Top Gear presenter Richard Hammond is back in the United States to try out a new handful of career choices in the second season of Richard Hammond's Crash Course, which starts next week on BBC America.
Last time around, he endeavored to learn about a handful of blue-collar jobs: driving an Abrams tank with the Army, operating a Striker with the fire department, logging, working at a landfill, salvage and demolition. Some of the jobs on Richard's list this season are stand-up comedian, barber, snake wrangler, taxi driver and, in the first episode, stuntman. The focus of the show seems to have shifted from 'America's toughest jobs' to a cross-section of both normal gigs and downright odd ones.
Crash Course has also gotten a bit of a facelift for its sophomore season. The show has new opening titles, a new theme riff, new graphics and has changed its format. Gone is the "pass/fail" element of the series; rather than being tested on his new job skills at the end of each episode, Richard works through a short list of specific goals. For example, in the premiere, he learns about fighting, falling, fire and vehicular stunts.
What hasn't changed is the host, who remains one of the best TV personalities working today. It's the presence of Richard Hammond that pushes Crash Course head and shoulders over any other 'host tackles somebody else's occupation' type series. It's apparent why he's hosting every other show on the BBC. He's affable and self-deprecating, and explains things to the audience in a relatable way. He's not playing; he genuinely wants to learn whatever he's being taught. He's also unafraid to cop to a fear of heights or a concern that stunt driving might lead to repeating the aftereffects of his horrific 2006 Vampire dragster crash. The audience isn't just watching Richard; we're experiencing these new things along with him.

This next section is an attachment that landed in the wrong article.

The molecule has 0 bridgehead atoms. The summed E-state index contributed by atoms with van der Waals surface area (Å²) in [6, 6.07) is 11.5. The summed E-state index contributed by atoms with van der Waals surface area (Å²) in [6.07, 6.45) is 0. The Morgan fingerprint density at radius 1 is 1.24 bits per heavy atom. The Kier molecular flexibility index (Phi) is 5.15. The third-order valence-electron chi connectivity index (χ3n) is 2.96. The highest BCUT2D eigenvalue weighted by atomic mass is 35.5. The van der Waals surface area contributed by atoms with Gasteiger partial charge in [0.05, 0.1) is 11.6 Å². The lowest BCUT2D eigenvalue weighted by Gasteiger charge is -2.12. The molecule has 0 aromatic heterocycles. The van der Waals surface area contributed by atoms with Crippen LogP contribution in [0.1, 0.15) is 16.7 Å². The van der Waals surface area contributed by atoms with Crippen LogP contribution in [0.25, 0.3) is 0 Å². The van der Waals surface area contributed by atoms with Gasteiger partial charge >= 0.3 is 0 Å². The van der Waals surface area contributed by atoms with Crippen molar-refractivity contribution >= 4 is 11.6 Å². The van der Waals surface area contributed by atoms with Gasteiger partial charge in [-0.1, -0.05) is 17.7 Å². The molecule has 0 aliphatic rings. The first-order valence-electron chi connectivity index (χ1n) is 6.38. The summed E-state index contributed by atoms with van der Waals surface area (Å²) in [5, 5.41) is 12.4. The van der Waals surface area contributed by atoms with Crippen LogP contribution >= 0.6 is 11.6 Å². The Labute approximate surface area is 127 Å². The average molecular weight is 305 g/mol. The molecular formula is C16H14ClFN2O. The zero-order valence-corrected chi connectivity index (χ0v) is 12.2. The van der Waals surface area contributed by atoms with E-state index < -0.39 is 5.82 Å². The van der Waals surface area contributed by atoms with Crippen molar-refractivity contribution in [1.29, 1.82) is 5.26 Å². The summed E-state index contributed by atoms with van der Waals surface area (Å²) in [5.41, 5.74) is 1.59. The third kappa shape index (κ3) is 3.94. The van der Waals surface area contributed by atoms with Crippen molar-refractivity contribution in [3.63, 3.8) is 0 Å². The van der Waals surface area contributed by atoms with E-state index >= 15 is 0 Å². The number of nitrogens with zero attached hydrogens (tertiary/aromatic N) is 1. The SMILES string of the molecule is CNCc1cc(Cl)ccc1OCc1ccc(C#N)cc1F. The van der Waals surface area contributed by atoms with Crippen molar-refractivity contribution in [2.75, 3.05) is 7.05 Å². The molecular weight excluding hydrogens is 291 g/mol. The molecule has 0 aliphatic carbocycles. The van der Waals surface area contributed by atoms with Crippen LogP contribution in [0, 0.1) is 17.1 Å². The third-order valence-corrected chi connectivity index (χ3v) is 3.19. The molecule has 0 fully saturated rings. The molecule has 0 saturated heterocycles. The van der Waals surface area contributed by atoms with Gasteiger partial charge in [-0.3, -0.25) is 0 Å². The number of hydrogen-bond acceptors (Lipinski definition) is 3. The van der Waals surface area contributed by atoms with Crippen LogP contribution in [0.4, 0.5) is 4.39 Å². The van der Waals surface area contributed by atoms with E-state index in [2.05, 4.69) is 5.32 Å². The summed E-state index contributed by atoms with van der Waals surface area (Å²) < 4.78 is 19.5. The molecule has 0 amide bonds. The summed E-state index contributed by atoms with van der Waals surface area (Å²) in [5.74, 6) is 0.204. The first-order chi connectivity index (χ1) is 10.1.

In the 'Stuntman' episode, he learns from a handful of stuntmen whose collective credits include The Dark Knight Rises, the Mark Wahlberg/Edward Norton remake of The Italian Job, Wolfgang Petersen's Poseidon and the action-heavy TV show 24. These folks do not mess about - but they're also welcoming and encouraging to the newcomer in their midst, something that's proven crucial to the success of Crash Course. The stuntmen are genuinely interesting and explain just what it takes to do some of the stunts an average movie audience probably doesn't think twice about. As with last season, the viewers will learn that there's a lot more to some of these occupations than one might think.
"It's based on surprise," Richard said, describing the series in an interview before last season's premiere. "One of the things I had to do was sort of throw myself into the deep end in the American workplace. How difficult some of it was, how welcoming people were...there were a lot of surprises." There are plenty more surprises - and accomplishments - ahead for Richard in the new season of Crash Course, which looks different but still ought to teach the audience a thing or two.
Season two of Richard Hammond's Crash Course premieres next Monday, October 22, at 10 PM ET/PT only on BBC America.